Some factors, like the resources available to perform a task or the nature of the task itself, may be outside the control of the group; however, groups may exercise considerable control over other aspects of their processes. For example, it is often the case that the nature of the work task in open development is already unlike that in the typical work model. The task itself is far more likely to be under the control of the workers because it has been chosen for reasons of personal interest or passion, rather than assigned by an external agent.

Of course, this is obviously less true in a corporate-sponsored environment that assigns its own workers to the project. Computer-supported collaboration may lead to process gains as well as process losses for a group. Process gains are factors that increase performance in a collaborative environment or are ef ciencies associated with the intrinsic characteristics of a process.

They include, for example, the synergies and learning that can occur in a group environment (Nunamaker et al., 1991b) or the advantages associated with parallelism in a computer-supported environment. As we have previously observed, the process gain of learning is in fact recognized as one of the most prominent self-identi ed motivators for open source participants.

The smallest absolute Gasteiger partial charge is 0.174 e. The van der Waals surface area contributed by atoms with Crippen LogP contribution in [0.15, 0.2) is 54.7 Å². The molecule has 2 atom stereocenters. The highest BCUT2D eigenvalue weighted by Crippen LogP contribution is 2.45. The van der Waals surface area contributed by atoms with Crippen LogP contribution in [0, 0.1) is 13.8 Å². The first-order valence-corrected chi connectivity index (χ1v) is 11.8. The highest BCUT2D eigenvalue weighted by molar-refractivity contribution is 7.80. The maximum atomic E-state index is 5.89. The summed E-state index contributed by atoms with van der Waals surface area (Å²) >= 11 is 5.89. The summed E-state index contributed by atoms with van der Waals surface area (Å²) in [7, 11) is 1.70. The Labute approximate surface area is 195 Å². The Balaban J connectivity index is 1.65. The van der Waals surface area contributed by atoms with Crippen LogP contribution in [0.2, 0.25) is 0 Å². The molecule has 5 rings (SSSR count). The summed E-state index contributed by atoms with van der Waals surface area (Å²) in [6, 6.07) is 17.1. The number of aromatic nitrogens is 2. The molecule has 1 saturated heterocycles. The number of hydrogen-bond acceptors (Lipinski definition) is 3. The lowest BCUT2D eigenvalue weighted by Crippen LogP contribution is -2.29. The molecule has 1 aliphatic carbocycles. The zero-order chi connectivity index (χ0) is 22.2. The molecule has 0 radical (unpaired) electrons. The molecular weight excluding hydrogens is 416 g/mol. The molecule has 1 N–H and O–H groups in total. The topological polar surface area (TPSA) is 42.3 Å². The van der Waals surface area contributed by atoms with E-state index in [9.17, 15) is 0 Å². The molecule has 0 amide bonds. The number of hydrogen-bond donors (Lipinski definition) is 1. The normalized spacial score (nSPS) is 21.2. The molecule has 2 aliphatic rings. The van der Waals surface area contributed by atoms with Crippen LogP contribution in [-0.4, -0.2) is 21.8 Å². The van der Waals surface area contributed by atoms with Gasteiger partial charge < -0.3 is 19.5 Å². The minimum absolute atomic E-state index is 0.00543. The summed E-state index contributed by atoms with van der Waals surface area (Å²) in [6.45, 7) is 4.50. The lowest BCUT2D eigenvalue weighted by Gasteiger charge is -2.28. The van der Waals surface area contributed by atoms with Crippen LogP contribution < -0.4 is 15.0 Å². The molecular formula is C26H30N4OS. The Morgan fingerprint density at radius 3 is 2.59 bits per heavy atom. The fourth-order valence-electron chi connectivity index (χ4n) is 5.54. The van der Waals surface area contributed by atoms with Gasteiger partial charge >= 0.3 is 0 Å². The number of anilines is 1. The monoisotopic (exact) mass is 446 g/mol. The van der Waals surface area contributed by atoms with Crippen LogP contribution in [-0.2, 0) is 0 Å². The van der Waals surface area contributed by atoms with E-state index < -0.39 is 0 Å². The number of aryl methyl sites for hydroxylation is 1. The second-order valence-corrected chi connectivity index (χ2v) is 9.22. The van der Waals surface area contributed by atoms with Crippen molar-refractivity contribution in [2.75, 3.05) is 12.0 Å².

The process gain represented by parallelism is the root of the famed open source given enough eyeballs, all bugs are shallow principle. Process losses are factors that decrease performance or are inef ciencies associated with the intrinsic characteristics of a process (Dennis, 1996). Dennis and Valacich (1993) examine the process gains and losses associated with computer communication.

Together with Nunamaker et al. (1991a, b), they identify literally dozens of potential losses. The most prominent of these include production blocking and evaluation apprehension, which we examine in the following.

Although their work was done in the context of a speci c and now somewhat dated type of interaction environment, many of the concepts and problems they addressed are still pertinent..